Pennsylvania law prohibits anyone subject to a current domestic violence protective order from possessing a firearm if the protective order provides for the relinquishment of firearms.2 A court issuing a domestic violence protective order is authorized, but not required, to order the abuser to relinquish all of his or her firearms, as well as ammunition used or threatened to be used in an incident of abuse.3 Any family member or current or former sexual or intimate partner who has been subject to abuse may seek such an order.4 If ordered to relinquish firearms or ammunition, the abuser must then relinquish his or her firearms and ammunition to law enforcement, a licensed dealer, or a third party who has received a special “safekeeping permit” from law enforcement.5 In the event an abuser decides to relinquish a firearm or ammunition to a dealer or a third party, the dealer or third party must provide the abuser with a receipt describing the firearm or ammunition and the abuser must provide this receipt to law enforcement.6

A plaintiff may also petition for a “temporary” order for protection from abuse if he or she alleges immediate and present danger of abuse to the plaintiff or minor children, in which case the court shall conduct an “ex parte” proceeding (without notice to the defendant).7 In an ex parte proceeding, the court may direct that the defendant temporarily relinquish to the sheriff any firearms or ammunition for the duration of the temporary order if the petition demonstrates abuse which involves a firearm or other weapon, or an immediate and present danger of such abuse (based on a list of factors).8

Pennsylvania law requires the State Police to maintain a registry of temporary and final protection orders, court-approved consent agreements and foreign protection orders.9 This registry indicates whether firearms or ammunition were ordered relinquished in each protection order or consent agreement. A court that has entered a protection order or consent agreement must make the information available to the Pennsylvania State Police within 24 hours of the order.10

For general information on the background check process and categories of prohibited purchasers or possessors, see the Pennsylvania Background Checks and Pennsylvania Prohibited Persons sections.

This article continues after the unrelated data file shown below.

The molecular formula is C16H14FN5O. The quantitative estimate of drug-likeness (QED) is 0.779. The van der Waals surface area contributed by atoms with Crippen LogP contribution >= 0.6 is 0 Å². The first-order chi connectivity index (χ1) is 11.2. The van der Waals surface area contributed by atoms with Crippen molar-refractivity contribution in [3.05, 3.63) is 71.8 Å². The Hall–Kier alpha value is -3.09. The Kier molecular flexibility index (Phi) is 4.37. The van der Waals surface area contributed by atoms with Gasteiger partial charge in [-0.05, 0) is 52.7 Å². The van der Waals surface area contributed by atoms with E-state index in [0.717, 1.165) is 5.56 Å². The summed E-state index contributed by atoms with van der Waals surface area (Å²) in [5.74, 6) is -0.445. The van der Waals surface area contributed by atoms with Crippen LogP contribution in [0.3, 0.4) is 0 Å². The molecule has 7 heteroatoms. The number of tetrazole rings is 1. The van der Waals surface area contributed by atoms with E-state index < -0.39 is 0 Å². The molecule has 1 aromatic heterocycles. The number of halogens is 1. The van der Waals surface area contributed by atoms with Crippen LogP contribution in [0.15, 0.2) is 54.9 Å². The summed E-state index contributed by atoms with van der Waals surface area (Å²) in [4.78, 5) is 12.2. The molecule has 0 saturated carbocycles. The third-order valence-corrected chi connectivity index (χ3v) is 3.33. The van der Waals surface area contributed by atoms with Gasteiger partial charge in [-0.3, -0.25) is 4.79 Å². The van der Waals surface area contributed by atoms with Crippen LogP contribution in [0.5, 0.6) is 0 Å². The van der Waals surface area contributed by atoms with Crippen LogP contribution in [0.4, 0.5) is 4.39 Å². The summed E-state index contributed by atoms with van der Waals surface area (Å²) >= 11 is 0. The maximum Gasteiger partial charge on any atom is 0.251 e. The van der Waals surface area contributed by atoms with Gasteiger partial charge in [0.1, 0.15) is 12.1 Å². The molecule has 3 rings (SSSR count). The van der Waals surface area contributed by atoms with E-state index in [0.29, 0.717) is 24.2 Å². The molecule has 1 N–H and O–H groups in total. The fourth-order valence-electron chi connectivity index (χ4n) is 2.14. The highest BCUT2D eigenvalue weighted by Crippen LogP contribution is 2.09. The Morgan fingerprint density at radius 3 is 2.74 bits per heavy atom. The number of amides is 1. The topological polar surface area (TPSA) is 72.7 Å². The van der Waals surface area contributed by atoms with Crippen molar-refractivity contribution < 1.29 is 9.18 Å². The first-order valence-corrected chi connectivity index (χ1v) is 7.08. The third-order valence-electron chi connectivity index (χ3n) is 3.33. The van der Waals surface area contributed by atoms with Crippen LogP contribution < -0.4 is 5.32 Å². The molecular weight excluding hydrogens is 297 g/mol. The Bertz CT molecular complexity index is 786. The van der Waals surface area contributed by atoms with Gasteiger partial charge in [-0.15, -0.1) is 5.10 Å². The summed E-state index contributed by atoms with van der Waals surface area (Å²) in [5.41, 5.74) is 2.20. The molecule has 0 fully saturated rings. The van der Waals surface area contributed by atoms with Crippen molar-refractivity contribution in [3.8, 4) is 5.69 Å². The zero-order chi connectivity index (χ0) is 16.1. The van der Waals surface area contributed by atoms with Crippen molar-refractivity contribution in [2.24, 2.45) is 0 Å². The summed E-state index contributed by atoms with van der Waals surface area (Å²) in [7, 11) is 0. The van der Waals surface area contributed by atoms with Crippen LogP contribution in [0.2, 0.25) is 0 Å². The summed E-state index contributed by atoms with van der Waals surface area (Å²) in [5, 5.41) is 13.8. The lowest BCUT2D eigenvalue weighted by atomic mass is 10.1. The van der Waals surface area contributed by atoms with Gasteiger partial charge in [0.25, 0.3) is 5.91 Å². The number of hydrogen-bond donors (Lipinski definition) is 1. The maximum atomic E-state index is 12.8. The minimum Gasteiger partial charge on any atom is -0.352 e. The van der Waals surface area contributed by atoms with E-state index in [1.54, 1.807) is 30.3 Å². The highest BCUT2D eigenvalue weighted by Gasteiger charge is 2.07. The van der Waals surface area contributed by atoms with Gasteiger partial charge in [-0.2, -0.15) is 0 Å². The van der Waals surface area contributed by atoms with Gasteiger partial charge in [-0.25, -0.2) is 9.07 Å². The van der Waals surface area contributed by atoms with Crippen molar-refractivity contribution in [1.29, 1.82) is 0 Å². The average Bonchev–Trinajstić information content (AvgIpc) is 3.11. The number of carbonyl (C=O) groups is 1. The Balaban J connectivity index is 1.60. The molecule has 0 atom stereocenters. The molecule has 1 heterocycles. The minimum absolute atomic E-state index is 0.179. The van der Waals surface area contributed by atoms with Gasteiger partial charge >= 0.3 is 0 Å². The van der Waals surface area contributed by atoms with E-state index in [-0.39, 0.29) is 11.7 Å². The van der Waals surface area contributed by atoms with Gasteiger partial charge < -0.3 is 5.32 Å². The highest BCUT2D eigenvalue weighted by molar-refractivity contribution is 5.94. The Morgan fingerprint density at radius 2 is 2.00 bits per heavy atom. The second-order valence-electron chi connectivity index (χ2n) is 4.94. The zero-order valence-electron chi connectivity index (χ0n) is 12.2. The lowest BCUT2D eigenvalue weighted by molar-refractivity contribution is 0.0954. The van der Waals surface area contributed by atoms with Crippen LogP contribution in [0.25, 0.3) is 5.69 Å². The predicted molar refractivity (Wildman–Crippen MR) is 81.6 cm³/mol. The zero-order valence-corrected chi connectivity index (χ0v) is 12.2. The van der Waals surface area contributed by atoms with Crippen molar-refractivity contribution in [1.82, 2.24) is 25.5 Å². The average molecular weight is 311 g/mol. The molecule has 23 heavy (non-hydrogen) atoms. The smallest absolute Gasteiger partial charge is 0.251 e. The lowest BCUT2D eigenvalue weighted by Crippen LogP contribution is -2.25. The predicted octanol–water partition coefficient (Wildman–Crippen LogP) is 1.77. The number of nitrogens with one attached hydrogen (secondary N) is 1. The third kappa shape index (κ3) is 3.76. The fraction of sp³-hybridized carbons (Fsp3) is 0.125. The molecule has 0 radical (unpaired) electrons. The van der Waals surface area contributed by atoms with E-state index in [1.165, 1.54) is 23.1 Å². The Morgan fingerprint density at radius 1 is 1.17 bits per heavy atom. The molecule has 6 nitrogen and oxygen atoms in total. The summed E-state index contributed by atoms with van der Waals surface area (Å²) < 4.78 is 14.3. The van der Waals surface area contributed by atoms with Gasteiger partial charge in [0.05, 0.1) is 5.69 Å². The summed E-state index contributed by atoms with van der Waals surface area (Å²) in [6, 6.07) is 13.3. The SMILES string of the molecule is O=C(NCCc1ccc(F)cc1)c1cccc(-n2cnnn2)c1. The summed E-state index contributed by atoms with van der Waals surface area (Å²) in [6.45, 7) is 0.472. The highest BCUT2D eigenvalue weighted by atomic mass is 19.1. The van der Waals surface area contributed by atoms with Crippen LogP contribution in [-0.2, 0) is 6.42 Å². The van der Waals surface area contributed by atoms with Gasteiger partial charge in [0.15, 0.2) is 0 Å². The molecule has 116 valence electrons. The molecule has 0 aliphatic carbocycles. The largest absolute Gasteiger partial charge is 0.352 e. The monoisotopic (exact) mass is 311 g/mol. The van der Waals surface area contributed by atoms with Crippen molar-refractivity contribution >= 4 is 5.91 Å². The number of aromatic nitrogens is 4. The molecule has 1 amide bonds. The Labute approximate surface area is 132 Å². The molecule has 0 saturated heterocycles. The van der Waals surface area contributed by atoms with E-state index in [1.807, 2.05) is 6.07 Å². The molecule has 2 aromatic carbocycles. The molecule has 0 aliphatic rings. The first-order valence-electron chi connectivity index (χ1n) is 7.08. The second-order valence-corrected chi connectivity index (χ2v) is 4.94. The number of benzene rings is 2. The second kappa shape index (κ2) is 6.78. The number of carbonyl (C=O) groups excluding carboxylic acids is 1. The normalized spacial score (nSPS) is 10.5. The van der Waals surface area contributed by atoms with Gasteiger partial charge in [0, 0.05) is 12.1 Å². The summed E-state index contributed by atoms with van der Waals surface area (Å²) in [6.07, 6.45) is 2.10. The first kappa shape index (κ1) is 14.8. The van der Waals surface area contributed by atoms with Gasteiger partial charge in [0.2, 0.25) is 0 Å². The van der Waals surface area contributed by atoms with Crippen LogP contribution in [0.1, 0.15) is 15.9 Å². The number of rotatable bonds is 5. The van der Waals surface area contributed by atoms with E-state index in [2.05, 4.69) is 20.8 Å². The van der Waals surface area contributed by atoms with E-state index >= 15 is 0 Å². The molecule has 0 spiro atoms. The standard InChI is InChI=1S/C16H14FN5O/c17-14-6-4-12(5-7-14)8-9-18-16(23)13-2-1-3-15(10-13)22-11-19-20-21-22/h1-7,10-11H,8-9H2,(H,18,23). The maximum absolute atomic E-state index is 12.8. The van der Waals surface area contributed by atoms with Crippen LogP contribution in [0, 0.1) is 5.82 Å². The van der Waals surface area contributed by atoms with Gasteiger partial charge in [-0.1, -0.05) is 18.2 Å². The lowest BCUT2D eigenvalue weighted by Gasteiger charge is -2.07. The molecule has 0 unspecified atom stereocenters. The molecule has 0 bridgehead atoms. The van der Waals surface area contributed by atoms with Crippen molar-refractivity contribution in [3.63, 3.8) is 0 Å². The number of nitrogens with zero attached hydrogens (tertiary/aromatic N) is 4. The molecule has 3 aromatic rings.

Removal of Firearms at the Scene of a Domestic Violence Incident

Pennsylvania law grants a police officer a right of arrest without a warrant whenever he or she has probable cause to believe the defendant has committed involuntary manslaughter, assault, reckless endangerment, terroristic threats, or stalking against a “family or household member,” even if the offense did not take place in the officer’s presence, if the officer first observes recent physical injury to the victim or other corroborative evidence.11 Pennsylvania law requires the arresting police officer in this situation to seize all weapons used by the defendant in the commission of the offense.12

In addition, Pennsylvania law grants a police officer a right of arrest without a warrant whenever he or she has probable cause to believe the defendant has violated a protection order, even if the violation was not committed in the presence of the police officer.13 Subsequent to the arrest, the police officer must seize all firearms and ammunition used or threatened to be used during the violation of the protection order or during prior incidents of abuse, and any other firearms in the defendant’s possession.14

  1. 18 U.S.C. §§ 921(a)(33), 922(g)(9); 18 Pa. Cons. Stat. Ann. § 6105(c)(9). The relationship need not be an element of the offense to meet these requirements, so long as the offense was committed by a person in any of the following relationships: (i) the current or former spouse, parent or guardian of the victim; (ii) a person with whom the victim shares a child in common; (iii) a person who cohabits with or has cohabited with the victim as a spouse, parent or guardian; or (iv) a person similarly situated to a spouse, parent or guardian of the victim. 18 Pa. Cons. Stat. Ann. § 6105(c)(9)(iv). []